Cosmic-ray propagation processes. 1. A study of the cosmic-ray flare effect

McCracken, K. G. ; Rao, U. R. ; Bukata, R. P. (1967) Cosmic-ray propagation processes. 1. A study of the cosmic-ray flare effect Journal of Geophysical Research, 72 (17). pp. 4293-4324. ISSN 0148-0227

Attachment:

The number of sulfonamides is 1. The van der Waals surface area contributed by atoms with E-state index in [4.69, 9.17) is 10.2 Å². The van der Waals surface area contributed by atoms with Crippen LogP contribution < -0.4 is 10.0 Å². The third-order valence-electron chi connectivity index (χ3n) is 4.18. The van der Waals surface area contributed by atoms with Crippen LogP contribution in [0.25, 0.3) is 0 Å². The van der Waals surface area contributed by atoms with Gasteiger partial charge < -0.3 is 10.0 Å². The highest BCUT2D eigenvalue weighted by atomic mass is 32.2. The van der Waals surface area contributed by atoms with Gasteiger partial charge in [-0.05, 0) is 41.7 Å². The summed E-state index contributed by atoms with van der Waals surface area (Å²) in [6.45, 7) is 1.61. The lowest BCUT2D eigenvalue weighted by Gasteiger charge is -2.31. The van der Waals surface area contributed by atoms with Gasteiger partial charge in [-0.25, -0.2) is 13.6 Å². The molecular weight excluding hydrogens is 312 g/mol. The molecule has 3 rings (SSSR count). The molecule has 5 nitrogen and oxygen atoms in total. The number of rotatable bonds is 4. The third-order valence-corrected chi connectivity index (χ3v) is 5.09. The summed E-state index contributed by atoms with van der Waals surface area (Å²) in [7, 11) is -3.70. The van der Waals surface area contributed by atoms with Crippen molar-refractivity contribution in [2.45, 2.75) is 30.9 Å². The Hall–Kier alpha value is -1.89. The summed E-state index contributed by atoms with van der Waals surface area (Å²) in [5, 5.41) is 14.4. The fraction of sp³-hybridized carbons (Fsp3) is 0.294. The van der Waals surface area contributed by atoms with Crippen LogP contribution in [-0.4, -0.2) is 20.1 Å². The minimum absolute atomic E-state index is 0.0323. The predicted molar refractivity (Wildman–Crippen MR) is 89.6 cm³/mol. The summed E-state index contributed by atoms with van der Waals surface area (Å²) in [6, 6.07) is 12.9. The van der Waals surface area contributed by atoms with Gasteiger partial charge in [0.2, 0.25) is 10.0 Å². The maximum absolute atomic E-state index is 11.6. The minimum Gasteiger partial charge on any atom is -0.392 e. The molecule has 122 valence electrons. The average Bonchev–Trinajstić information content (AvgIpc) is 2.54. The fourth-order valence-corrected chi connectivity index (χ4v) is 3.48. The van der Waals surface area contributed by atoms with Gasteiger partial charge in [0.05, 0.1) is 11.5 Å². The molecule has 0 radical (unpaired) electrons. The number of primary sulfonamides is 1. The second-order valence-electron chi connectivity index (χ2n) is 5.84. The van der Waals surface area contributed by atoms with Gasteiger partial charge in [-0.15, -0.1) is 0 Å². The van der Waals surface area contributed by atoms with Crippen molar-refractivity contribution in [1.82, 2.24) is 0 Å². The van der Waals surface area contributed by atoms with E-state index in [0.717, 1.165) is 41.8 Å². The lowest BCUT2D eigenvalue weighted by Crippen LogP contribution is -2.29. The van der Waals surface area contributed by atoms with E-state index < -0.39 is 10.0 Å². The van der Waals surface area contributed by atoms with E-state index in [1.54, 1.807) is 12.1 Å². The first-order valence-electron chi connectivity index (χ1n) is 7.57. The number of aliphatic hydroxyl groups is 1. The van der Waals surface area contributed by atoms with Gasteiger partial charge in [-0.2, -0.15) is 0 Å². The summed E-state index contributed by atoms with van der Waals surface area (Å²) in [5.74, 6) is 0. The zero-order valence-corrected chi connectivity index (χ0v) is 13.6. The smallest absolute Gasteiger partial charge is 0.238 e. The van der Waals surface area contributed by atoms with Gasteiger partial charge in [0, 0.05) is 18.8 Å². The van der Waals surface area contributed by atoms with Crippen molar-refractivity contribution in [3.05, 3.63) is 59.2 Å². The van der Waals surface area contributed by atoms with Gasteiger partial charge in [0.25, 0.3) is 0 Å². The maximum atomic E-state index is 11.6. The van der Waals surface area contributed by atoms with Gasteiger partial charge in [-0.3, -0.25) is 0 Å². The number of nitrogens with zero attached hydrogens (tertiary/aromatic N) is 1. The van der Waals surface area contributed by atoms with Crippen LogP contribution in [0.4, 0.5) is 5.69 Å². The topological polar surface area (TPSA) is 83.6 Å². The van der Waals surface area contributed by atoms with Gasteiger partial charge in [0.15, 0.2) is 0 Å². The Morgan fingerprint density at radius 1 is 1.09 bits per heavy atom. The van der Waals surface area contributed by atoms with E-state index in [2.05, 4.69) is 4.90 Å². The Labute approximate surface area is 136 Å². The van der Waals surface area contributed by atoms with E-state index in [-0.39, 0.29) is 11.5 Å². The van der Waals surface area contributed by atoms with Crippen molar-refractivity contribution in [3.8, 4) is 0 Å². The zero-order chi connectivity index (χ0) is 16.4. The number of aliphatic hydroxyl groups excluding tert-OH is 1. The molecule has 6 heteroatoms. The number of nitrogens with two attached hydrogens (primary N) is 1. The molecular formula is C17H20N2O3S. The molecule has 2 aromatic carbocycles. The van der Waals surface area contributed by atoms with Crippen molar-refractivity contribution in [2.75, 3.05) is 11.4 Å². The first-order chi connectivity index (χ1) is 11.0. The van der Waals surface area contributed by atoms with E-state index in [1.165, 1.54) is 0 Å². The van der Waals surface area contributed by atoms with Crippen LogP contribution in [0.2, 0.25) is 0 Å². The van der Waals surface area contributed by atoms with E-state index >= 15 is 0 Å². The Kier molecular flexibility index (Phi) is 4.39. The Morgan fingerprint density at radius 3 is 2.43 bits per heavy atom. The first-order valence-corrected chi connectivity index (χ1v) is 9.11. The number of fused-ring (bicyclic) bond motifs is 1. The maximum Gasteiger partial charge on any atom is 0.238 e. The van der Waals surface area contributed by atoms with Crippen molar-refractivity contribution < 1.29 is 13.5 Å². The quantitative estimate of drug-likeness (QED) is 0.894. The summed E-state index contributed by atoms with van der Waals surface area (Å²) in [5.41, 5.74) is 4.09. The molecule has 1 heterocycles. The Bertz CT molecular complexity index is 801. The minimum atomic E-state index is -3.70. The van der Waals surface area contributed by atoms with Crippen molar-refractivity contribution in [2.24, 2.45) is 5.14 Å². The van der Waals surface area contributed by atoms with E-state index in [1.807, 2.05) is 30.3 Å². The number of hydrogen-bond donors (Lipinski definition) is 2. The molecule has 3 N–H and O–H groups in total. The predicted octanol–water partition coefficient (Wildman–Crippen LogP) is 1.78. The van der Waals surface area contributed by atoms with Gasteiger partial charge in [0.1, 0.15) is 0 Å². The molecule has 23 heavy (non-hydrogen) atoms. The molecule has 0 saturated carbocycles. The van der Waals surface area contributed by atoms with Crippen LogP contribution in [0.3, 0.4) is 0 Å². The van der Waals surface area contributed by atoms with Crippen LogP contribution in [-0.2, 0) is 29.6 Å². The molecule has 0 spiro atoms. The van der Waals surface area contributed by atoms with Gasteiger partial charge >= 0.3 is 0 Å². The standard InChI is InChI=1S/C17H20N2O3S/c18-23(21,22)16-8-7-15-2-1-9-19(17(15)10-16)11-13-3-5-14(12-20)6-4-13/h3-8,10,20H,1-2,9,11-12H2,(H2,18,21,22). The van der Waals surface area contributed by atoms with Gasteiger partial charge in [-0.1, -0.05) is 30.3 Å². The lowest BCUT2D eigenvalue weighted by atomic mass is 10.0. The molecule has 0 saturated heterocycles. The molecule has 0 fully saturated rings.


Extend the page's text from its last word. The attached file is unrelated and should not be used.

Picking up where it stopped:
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Observations of the cosmic radiation generated by solar flares are used to study the propagation of cosmic rays through the interplanetary magnetic field. The observations were made by cosmic-ray detectors flown on two identical interplanetary spacecraft, Pioneers 6 and 7. The detectors determined the directional, energy, and temporal characteristics of the cosmic radiation of energy greater than 7.5 Mev. It was found that cosmic radiation of solar origin is normally extremely anisotropic, the direction of maximum flux being aligned parallel to the interplanetary magnetic field vector at early times during flare effects. At late times a persistent anisotropy of amplitude 5-10% is observed, the maximum flux arriving from the sun-spacecraft direction. It is argued that at late times the cosmic radiation is in diffusive equilibrium, and an explanation for the persistent anisotropy is advanced in terms of expulsion of the cosmic radiation from the solar system by the combined action of the solar wind and a cosmic-ray density gradient. It is shown that the cosmic-ray fluxes and their anisotropic characteristics are sometimes very greatly influenced by interplanetary conditions, and may exhibit strong spatial inhomogeneities. It is shown that the low-energy cosmic rays tend to remain identified with the magnetic tube of force onto which they are initially injected, this being the equivalent to saying that they corotate with the sun. Under some circumstances, the propagation of cosmic rays from the sun to the orbit of earth is completely dominated by a 'bulk motion' propagation mode, in which the cosmic rays do not gain access to the spacecraft until the magnetic regime into which the cosmic rays are injected envelops the spacecraft. This bulk motion propagation mode applies both to magnetic regimes initiated by solar flares and to the regimes associated with recurring Forbush decreases, the latter being long-lived field structures imbedded in the normal solar wind. In two cases, it is shown that the anisotropy directions and cosmic-ray times of flight are such as to indicate diffusion of the cosmic rays to a point on the western portion of the solar disk before injection onto the field line that carried them to the spacecraft. The temporal decay of a cosmic-ray flare effect subsequent to impulsive injection by a solar flare is studied, an example being presented in which the decay was essentially exponential over a period of time equal to 9.2 decay time constants. Simultaneous observations by both spacecrafts when separated by about 54° in solar azimuth indicate azimuthal cosmic-ray density gradients in excess of two orders of magnitude per 60° for extended periods during the initial phases of flare effects. By studying the rate at which a known cosmic-ray flux propagating away from the sun was backscattered so as to return to the spacecraft from the antisun direction, the mean free path for large-angle scattering in the inner solar system is shown to be of the order of 1.0 AU. The application of an isotropic diffusion model to the same data is shown to yield much lower values of mean free paths, and it is argued that this latter method is, in most cases, inapplicable.

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